Top 5 tips to beating competitive mum syndrome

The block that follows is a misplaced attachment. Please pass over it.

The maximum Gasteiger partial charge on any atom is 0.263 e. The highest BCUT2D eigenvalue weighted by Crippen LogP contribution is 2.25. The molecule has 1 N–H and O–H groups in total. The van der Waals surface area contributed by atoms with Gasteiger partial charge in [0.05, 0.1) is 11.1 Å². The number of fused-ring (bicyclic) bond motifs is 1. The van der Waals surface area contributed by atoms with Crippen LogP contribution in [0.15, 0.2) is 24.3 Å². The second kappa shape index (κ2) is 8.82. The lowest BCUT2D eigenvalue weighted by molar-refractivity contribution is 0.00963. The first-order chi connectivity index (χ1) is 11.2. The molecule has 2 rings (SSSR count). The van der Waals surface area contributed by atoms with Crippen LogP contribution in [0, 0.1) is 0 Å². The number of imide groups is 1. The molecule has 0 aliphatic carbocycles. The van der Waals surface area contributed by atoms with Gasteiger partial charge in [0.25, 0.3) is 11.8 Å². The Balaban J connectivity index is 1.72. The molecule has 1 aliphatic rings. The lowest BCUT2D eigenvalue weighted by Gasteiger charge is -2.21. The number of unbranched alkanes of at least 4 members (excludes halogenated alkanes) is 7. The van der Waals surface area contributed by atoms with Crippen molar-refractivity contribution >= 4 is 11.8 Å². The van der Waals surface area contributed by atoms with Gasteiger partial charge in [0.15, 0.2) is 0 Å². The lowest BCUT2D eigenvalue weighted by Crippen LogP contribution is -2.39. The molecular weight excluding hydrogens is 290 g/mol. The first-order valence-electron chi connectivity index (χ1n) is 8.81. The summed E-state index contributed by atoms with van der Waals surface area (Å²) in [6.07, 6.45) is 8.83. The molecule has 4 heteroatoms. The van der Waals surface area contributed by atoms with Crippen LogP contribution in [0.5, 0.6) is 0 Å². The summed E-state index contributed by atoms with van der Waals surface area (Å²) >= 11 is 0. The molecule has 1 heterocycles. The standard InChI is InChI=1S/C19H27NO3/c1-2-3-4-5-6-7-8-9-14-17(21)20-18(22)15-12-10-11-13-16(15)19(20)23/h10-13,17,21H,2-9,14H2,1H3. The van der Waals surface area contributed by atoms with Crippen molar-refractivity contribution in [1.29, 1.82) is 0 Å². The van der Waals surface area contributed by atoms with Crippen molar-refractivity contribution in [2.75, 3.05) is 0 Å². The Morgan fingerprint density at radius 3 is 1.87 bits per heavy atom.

We all know what it is, and we often try not to do it or to get involved. Some of us even revel in it. But if you don’t and you are a natural born worrier, competitive mum syndrome can be a soul destroyer, and create developmental paranoia that ruins the joy of bringing up your little baby. What to do then? Other than resorting to techniques that Frank Bruno would be proud of, which clearly won’t help anyone… As a mum to two very different children, a boy of five who never stops moving, and a girl of seven who never stops talking, I have encountered competitive mum syndrome, both in myself and in others. So here are my top five things to remember so you can ignore it and overcome those feelings of inadequacy when faced with the inevitable: “My daughter was quoting Shakespeare in the womb.” We are all unique We all know this, but for some reason we forget when it comes to child development. My daughter has brown hair, and walked at 12 months, and spoke in longer sentences at just over three. Little man is blonder, walked at 12 months too, but wasn’t talking well until over three. Why is development any different to any other qualities our children have, whether its hair colour, height, or how grumpy they get after a nap? We all have particular talents I can chat for England. So can my daughter. She spoke well a good year before my son. My son can run faster than her and is over 18 months younger. He’s physical it appears. She is cerebral. Sometimes a child will be focused on one area so that another is slower to develop. My own personal example show how this stark contrast is even in siblings We all get there in the end The example above shows the difference in my children’s abilities, however they both speak clearly, walk well and run far too fast away from me. They both got it together when they were ready Competitiveness may mask insecurity My experience tells me that the competitive parent may be projecting…they are worried and insecure about something and are trying to make up for it by reassuring themselves. Perhaps they actually need a listening ear about their child’s development rather than a competitive response; you never know until you try, eh? It doesn’t really matter Unless there is a real concern because development is severely delayed, it doesn’t really matter. If you do have a concern, do talk to a health visitor though. That’s what they are there for, and they are best placed to explain what your child should really be able to achieve at their age. Simple but effective I assure you. However, if all else fails, just give your baby a cuddle and you’ll soon realise that they are wonderful the way they are anyway. Note: this article first appeared on the Yahoo Contribution Network, authored by Helen Neale. It has been reproduced by permission of the site, where it is no longer available.